Meanwhile, in another part of this early 1990s university, perhaps in an arts- or humanities-oriented department Y, very good work by talented professors goes on, students are growing and learning, but all are oblivious to the Internet. And in the business affairs department Z of this school, the Internet has made its way to someone’s radar screen, but this group is already moving ahead with a new payment-processing system that is “network-based,” or maybe even part of a “billing exchange,” yet having nothing to do with the World Wide Web.

Three perfectly reasonable components of a perfectly understandable scenario but the net result, of course, is an extremely imperfect solution to a school’s IT needs. Science-oriented department X has gone off in one direction, humanities-oriented department Y in another direction and business affairs department Z, working away on its “B-to-B” solution, is oblivious to what is now the obvious need for all systems at a university to be able to utilize Web-based protocols to communicate with the outside world, let alone to communicate with each other.

Fast-forward twelve years. Perhaps some schools may have already solved the problems caused by an “X-Y-Z” scenario, such as the one I have just painted above. Maybe they chose a homegrown, decentralized approach, but encouraged various IT folks to talk to each other, figure out the issues and get something done. A far too prevalent situation, in my view, is that this “IT problem” has been avoided, or put off because it is perceived that it would be too expensive, too time-consuming or too diverting from the core mission of teaching for the college or university to resolve.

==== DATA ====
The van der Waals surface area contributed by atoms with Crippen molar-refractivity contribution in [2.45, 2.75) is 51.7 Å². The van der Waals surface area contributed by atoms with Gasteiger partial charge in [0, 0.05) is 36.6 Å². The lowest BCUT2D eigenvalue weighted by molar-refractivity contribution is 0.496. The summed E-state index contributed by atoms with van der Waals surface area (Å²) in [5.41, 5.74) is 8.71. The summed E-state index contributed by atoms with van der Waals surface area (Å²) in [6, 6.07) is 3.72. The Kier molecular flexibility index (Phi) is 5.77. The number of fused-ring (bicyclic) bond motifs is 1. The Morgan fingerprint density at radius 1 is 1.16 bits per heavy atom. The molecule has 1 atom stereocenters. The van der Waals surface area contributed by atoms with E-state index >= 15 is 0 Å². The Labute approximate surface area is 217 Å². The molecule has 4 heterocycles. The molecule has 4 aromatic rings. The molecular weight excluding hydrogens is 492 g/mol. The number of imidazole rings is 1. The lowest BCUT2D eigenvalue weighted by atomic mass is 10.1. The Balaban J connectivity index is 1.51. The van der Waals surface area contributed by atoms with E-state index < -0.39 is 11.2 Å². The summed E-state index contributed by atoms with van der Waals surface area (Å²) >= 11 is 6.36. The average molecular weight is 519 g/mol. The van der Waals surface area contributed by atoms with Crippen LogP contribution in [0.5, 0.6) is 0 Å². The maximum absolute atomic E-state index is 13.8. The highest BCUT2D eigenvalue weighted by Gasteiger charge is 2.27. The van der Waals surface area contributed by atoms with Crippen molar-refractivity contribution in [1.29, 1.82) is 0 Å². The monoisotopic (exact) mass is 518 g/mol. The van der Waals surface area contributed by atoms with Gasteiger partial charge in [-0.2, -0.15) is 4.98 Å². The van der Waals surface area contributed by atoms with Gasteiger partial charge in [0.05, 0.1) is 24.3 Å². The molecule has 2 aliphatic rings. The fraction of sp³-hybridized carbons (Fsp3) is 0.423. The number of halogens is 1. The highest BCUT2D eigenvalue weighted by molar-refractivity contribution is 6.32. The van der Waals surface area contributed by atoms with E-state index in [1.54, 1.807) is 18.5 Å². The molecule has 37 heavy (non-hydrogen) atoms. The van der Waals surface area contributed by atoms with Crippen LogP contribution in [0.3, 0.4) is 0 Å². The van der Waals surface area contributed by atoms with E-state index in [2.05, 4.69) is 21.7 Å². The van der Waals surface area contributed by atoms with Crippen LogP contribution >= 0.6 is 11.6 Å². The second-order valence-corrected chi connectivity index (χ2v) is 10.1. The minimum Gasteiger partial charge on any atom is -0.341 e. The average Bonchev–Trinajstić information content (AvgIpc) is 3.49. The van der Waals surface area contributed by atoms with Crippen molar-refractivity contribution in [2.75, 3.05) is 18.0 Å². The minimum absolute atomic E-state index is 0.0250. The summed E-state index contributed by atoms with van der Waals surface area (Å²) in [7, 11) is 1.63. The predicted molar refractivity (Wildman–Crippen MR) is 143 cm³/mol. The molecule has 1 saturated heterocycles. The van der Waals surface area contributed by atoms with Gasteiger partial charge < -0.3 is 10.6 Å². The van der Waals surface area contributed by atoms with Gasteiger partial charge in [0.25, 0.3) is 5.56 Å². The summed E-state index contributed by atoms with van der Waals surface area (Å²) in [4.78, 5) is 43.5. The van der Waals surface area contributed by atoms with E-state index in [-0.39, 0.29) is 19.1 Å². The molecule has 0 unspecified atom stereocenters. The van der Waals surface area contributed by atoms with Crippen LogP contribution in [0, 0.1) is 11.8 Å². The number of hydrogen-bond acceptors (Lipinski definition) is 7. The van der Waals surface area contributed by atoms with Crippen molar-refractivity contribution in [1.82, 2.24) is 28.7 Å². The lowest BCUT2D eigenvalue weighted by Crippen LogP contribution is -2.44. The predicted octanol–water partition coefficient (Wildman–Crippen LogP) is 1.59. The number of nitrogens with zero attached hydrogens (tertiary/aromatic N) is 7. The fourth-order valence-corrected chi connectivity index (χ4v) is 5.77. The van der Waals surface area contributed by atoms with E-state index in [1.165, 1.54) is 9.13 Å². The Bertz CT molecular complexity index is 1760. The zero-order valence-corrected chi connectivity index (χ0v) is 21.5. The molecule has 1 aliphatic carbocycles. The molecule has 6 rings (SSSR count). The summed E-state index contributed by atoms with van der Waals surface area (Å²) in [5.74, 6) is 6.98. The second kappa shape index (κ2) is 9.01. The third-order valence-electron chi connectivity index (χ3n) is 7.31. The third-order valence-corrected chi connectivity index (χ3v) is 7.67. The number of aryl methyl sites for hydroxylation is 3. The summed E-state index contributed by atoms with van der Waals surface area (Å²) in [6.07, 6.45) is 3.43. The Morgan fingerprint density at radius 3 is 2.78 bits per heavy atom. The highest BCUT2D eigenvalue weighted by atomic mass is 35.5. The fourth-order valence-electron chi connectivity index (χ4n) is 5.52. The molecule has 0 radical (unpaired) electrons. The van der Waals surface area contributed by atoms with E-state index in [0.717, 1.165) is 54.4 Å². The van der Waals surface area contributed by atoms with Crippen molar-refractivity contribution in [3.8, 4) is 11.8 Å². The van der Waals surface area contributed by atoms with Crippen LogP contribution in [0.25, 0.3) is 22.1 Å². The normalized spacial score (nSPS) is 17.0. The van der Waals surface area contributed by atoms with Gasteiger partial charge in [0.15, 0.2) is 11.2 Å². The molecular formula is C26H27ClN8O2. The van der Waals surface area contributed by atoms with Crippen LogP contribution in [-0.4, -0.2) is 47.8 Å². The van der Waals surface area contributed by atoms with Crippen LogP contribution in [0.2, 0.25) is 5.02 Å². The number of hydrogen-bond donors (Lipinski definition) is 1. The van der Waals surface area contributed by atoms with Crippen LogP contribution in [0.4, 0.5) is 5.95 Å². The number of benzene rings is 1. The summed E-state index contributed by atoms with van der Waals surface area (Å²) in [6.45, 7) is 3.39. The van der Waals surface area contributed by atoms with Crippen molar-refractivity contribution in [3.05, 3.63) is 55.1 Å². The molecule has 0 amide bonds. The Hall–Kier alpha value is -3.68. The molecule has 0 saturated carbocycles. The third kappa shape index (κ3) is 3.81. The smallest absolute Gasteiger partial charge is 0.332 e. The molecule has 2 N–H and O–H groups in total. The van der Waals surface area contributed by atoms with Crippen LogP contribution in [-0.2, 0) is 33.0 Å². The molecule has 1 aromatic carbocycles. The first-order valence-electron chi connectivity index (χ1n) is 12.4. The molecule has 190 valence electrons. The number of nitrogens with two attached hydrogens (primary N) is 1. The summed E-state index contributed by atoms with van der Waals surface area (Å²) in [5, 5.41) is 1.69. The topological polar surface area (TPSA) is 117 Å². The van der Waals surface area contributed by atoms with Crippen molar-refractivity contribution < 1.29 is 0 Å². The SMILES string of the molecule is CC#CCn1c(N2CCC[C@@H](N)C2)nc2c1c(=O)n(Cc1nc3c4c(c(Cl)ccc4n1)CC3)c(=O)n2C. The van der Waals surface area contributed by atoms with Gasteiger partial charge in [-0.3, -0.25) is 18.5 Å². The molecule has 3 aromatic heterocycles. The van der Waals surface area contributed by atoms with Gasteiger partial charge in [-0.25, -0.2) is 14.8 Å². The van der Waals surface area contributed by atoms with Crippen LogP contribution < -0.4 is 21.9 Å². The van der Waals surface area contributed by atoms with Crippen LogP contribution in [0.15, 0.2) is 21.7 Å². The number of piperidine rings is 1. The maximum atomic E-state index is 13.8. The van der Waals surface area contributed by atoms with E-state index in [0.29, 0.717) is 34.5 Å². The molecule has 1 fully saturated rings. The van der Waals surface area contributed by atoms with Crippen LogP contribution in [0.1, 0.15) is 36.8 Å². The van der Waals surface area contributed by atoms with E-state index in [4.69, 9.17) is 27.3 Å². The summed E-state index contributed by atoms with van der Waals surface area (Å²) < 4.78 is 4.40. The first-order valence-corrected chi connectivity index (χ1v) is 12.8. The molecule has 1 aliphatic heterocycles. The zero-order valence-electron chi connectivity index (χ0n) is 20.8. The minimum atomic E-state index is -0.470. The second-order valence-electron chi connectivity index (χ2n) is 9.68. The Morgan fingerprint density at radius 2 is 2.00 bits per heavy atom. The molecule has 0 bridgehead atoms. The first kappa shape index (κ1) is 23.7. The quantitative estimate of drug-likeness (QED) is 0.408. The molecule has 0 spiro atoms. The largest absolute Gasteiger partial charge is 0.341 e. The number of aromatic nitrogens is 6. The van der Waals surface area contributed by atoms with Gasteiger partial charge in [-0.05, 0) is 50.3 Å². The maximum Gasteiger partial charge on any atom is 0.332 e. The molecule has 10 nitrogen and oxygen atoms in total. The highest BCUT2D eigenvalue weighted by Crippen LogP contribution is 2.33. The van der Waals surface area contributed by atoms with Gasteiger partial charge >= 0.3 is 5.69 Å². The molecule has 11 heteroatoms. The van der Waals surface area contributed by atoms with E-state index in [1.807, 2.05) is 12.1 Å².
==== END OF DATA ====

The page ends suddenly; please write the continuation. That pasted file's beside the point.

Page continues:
That’s where outsourcing can come in. Trained IT professionals, battle-scarred from decades of creating connectivity solutions for businesses, seem uniquely well positioned to help forge similar solutions for college and universities. After all, it is on those same campuses that many of these professionals were trained. They may have even been among the system jerry-riggers of the early 1990s, and now they may be eager to come “back to school,” positioned to apply what they have learned in the business world, and ready to create solutions that can keep college costs down for them as their own children progress from K-12 on to a post-secondary education.

Of course, IT functions are not the only “non-teaching” areas that a school might consider for outsourcing. For instance, certain back-office functions of financial aid, such as loan certification or disbursements, can be effectively outsourced and create win-win situations, where schools can save money and still serve students and their families more effectively.

Human resources are yet another school function that may be able to be managed more effectively when outsourced. Items such as payroll services, workplace training and staffing solutions are transparent to the college or university customer, but critical to keeping the school running smoothly.

The bottom line, of course, is that bottom-line decisions are ones that the leadership of each institution of higher education, in consultation with appropriate governing boards, should be prepared to make on their own. Our bottom line at College Parents of America is that we, as current and future college parents, should at least have a front-row seat for those decisions. Because if we are in the front row, we can get a great view of the proceedings and, if we choose to speak up, our voices – without the need to shout – will almost always be heard.